Solving the native advertising conundrum: How to measure success

By StackAdapt

It’s the million-dollar marketing question: How do I measure the financial return of my content distribution efforts?

There’s industry-wide confusion as to how to effectively track the success metrics of both content and content distribution. In fact, according to HubSpot’s State of Inbound 2014-2015, measurement is the number one challenge marketers face, with nearly 30 percent of those surveyed reporting that proving the financial return of their content-driven marketing activities was a prevailing problem.

Trouble arises when it comes to marrying bottom line concepts like costs, profits and revenue with the top-of-the-funnel metrics—such as brand awareness and engagement—that are typically used to gauge the success of content.

So what’s a marketer to do?

ROAS beats ROI – but remember LTV
One thing we can do is calculate ROAS (return on advertising spend). “Why ROAS as opposed to return on investment (ROI)?” you may be asking. Because ROI wasn’t designed for the digital epoch. It’s a concept that pre-dates the digital world, and it doesn’t necessarily translate well when it comes to measuring the efficacy of online advertising.

ROI demands that the initial investment provide a measurable return. But the goal of a native advertising campaign isn’t to directly contribute to a company’s bottom line. It’s to increase awareness and drive conversions.

ROAS, on the other hand, is an advertiser-centric metric that calculates the total revenue generated from every advertising dollar spent and relates it to a specific channel. So when it comes to measuring the financial return of native advertising, using an ROAS-focused model makes sense.

But to do that, you first need to determine your customer’s’ lifetime value (LTV)—a prediction of the net profit attributable to your brand’s entire future relationship with a customer. In the context of digital advertising, LTV represents how much each customer is worth to a brand in monetary terms. This helps marketers budget how much they’re willing to spend to acquire a customer through a particular advertising channel.

Rather than thinking about how they can acquire as many customers as inexpensively as possible, advertisers armed with LTV can optimize their spending for maximum value as opposed to minimum cost.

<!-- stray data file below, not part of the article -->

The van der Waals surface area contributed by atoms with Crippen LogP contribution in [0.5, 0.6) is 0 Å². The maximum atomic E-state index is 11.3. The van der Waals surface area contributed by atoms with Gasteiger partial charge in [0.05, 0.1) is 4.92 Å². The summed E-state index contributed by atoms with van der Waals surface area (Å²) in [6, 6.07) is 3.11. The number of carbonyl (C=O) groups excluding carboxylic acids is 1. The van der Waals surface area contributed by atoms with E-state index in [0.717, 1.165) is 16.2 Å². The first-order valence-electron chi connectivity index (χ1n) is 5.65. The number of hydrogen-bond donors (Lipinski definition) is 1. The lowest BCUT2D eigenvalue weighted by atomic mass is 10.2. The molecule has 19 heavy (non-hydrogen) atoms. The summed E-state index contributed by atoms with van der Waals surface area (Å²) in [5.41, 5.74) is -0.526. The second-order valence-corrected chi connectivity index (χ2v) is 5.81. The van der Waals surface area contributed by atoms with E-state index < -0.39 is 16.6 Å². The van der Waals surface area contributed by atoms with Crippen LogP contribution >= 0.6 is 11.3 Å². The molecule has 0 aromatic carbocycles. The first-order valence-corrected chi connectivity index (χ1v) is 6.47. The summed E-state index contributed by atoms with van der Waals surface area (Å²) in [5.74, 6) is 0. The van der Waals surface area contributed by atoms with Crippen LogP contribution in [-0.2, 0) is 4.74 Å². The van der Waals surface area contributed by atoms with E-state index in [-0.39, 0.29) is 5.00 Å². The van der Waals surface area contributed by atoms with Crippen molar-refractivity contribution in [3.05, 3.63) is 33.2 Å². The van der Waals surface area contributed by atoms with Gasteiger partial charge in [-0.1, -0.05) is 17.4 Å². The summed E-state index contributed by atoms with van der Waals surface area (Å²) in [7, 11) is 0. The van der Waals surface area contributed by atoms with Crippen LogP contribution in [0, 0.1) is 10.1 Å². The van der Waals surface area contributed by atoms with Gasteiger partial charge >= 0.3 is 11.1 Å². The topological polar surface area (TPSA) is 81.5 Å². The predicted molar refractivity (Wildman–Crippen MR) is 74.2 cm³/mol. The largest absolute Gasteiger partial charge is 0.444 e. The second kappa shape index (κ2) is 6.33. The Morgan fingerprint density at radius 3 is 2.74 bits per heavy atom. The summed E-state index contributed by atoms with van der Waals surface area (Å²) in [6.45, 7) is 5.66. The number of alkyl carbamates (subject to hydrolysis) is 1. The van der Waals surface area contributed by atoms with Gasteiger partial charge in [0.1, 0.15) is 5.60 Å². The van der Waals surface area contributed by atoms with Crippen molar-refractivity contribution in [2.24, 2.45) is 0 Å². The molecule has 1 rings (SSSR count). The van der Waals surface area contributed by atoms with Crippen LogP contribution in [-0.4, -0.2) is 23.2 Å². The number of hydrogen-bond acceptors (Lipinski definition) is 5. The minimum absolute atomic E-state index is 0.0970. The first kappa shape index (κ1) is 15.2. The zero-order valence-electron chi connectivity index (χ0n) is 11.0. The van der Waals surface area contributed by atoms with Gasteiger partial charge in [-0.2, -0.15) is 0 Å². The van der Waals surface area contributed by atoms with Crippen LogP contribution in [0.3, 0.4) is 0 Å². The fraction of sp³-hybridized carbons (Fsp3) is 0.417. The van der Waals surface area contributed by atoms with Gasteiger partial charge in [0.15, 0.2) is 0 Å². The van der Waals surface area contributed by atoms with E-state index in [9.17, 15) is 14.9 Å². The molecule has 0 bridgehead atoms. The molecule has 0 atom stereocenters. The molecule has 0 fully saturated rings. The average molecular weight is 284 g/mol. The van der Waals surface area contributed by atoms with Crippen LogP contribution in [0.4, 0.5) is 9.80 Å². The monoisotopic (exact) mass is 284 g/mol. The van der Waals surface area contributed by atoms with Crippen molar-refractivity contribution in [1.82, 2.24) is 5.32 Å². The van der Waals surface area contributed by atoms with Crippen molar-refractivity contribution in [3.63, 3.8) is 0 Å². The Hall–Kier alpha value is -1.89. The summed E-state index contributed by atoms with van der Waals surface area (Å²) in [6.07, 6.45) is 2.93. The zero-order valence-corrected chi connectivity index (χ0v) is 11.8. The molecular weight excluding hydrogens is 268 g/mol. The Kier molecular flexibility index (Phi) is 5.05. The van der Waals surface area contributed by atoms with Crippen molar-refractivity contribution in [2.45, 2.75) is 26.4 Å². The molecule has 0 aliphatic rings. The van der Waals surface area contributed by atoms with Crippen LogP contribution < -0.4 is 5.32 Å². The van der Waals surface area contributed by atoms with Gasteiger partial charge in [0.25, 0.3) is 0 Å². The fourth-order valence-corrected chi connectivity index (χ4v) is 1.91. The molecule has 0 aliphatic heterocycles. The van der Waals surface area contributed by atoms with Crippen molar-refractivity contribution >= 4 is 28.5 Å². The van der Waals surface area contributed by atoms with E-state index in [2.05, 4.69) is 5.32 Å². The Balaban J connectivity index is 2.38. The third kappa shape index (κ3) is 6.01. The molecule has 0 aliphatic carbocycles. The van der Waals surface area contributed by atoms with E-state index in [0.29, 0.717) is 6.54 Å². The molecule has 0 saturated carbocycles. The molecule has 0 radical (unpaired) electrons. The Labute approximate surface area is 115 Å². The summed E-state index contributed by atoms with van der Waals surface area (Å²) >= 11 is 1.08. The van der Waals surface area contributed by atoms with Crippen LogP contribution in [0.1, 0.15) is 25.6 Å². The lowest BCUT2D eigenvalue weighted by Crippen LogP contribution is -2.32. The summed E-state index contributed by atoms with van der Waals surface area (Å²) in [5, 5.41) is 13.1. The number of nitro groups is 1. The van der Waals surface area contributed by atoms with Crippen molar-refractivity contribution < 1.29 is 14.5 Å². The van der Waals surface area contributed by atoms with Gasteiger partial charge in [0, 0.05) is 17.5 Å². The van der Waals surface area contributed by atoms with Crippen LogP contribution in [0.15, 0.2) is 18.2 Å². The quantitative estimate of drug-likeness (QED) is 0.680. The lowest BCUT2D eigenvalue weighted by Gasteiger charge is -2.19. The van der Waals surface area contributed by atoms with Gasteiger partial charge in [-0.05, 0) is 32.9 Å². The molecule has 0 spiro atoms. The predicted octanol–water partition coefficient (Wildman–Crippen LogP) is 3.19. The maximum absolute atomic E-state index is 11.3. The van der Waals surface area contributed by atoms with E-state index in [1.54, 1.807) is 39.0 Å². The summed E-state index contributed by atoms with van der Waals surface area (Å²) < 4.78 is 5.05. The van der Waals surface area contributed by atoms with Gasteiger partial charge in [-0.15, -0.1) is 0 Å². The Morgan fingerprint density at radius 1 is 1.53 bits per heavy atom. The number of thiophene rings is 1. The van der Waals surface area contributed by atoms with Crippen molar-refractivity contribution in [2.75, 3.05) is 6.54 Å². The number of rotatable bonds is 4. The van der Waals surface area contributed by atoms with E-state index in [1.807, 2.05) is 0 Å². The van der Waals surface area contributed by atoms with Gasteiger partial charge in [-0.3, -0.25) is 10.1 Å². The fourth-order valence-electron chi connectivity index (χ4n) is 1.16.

You can use the formula below to help work out your customer lifetime value.



Now to the next step: Use the following formula to calculate ROAS, with the fields highlighted in blue representing LTV.



You’ve got it.

The takeaway: A dollar value
Ultimately, calculating the ROAS of your own native advertising efforts is going to depend on a number of variables—particularly what industry you’re in. That means you should feel free to tailor most of the fields in the formula above to suit the needs of your business. The exception is the “12” used at the bottom of the equation, which represents the estimated lifespan in months of a piece of content. That has to stay as it is.

There will likely never be a hard-and-fast, one-size-fits all solution to measuring the financial return of native advertising. But we can, using a (fairly) user-friendly formula, find a way to attach a dollar value to native advertising initiatives.


To dive deeper into the fundamentals of native advertising, download our signature eBook, Programmatic Native Advertising 101.

More from Digiday

Meta’s Threads expected to have ads this year

The move would make Threads Meta’s latest bit of ad real estate venue just over a year after its launch.

Walmart rolls out a self-serve, supplier-driven insights connector

The retail giant paired its insights unit Luminate with Walmart Connect to help suppliers optimize for customer consumption, just in time for the holidays, explained the company’s CRO Seth Dallaire.

Mobile esports reaches new heights in 2024 with a boost from Saudi Arabian investment

Mobile esports activity has been picking up gradually since 2021, but 2024 could be one of the most lucrative years yet for the esports teams and players participating in popular mobile games such as “PUBG Mobile” and “Mobile Legends: Bang Bang” (MLBB).